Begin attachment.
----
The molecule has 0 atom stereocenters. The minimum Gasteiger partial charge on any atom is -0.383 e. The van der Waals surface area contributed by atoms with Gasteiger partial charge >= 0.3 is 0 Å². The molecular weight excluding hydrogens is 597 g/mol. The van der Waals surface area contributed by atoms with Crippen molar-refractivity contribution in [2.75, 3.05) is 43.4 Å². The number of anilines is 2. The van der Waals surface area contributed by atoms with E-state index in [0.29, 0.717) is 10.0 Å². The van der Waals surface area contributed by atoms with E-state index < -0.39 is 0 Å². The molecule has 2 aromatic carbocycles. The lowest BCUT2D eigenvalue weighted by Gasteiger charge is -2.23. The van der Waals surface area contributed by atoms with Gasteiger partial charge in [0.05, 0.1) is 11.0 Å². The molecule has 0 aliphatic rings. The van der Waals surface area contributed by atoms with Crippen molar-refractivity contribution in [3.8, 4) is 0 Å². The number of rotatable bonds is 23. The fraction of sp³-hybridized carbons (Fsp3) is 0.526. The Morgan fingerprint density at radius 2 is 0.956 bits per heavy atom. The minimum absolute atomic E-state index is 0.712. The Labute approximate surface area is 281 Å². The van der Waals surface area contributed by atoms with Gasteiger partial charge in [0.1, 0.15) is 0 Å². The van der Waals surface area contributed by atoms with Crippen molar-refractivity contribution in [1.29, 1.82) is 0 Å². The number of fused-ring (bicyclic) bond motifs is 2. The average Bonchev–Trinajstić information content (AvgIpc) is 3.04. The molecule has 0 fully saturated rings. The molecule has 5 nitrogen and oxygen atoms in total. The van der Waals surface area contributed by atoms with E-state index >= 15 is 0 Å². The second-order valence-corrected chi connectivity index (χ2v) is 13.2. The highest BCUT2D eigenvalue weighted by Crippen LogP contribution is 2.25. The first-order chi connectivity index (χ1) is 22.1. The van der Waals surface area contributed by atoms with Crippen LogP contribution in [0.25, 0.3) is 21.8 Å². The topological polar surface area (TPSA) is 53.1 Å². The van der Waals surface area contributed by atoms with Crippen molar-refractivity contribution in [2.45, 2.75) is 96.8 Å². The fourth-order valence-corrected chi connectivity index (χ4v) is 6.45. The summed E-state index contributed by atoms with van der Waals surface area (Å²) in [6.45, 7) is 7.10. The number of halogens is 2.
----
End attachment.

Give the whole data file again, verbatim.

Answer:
The molecule has 0 atom stereocenters. The minimum Gasteiger partial charge on any atom is -0.383 e. The van der Waals surface area contributed by atoms with Gasteiger partial charge >= 0.3 is 0 Å². The molecular weight excluding hydrogens is 597 g/mol. The van der Waals surface area contributed by atoms with Crippen molar-refractivity contribution in [2.75, 3.05) is 43.4 Å². The number of anilines is 2. The van der Waals surface area contributed by atoms with E-state index in [0.29, 0.717) is 10.0 Å². The van der Waals surface area contributed by atoms with E-state index < -0.39 is 0 Å². The molecule has 2 aromatic carbocycles. The lowest BCUT2D eigenvalue weighted by Gasteiger charge is -2.23. The van der Waals surface area contributed by atoms with Gasteiger partial charge in [0.05, 0.1) is 11.0 Å². The molecule has 0 aliphatic rings. The van der Waals surface area contributed by atoms with Crippen molar-refractivity contribution in [3.8, 4) is 0 Å². The number of rotatable bonds is 23. The fraction of sp³-hybridized carbons (Fsp3) is 0.526. The Morgan fingerprint density at radius 2 is 0.956 bits per heavy atom. The minimum absolute atomic E-state index is 0.712. The Labute approximate surface area is 281 Å². The van der Waals surface area contributed by atoms with Gasteiger partial charge in [0.1, 0.15) is 0 Å². The van der Waals surface area contributed by atoms with Crippen molar-refractivity contribution in [1.29, 1.82) is 0 Å². The number of fused-ring (bicyclic) bond motifs is 2. The average Bonchev–Trinajstić information content (AvgIpc) is 3.04. The molecule has 0 fully saturated rings. The molecule has 5 nitrogen and oxygen atoms in total. The van der Waals surface area contributed by atoms with E-state index >= 15 is 0 Å². The second-order valence-corrected chi connectivity index (χ2v) is 13.2. The highest BCUT2D eigenvalue weighted by Crippen LogP contribution is 2.25. The first-order chi connectivity index (χ1) is 22.1. The van der Waals surface area contributed by atoms with Crippen LogP contribution in [0.25, 0.3) is 21.8 Å². The topological polar surface area (TPSA) is 53.1 Å². The van der Waals surface area contributed by atoms with Crippen molar-refractivity contribution in [2.45, 2.75) is 96.8 Å². The fourth-order valence-corrected chi connectivity index (χ4v) is 6.45. The summed E-state index contributed by atoms with van der Waals surface area (Å²) in [6.45, 7) is 7.10. The number of halogens is 2.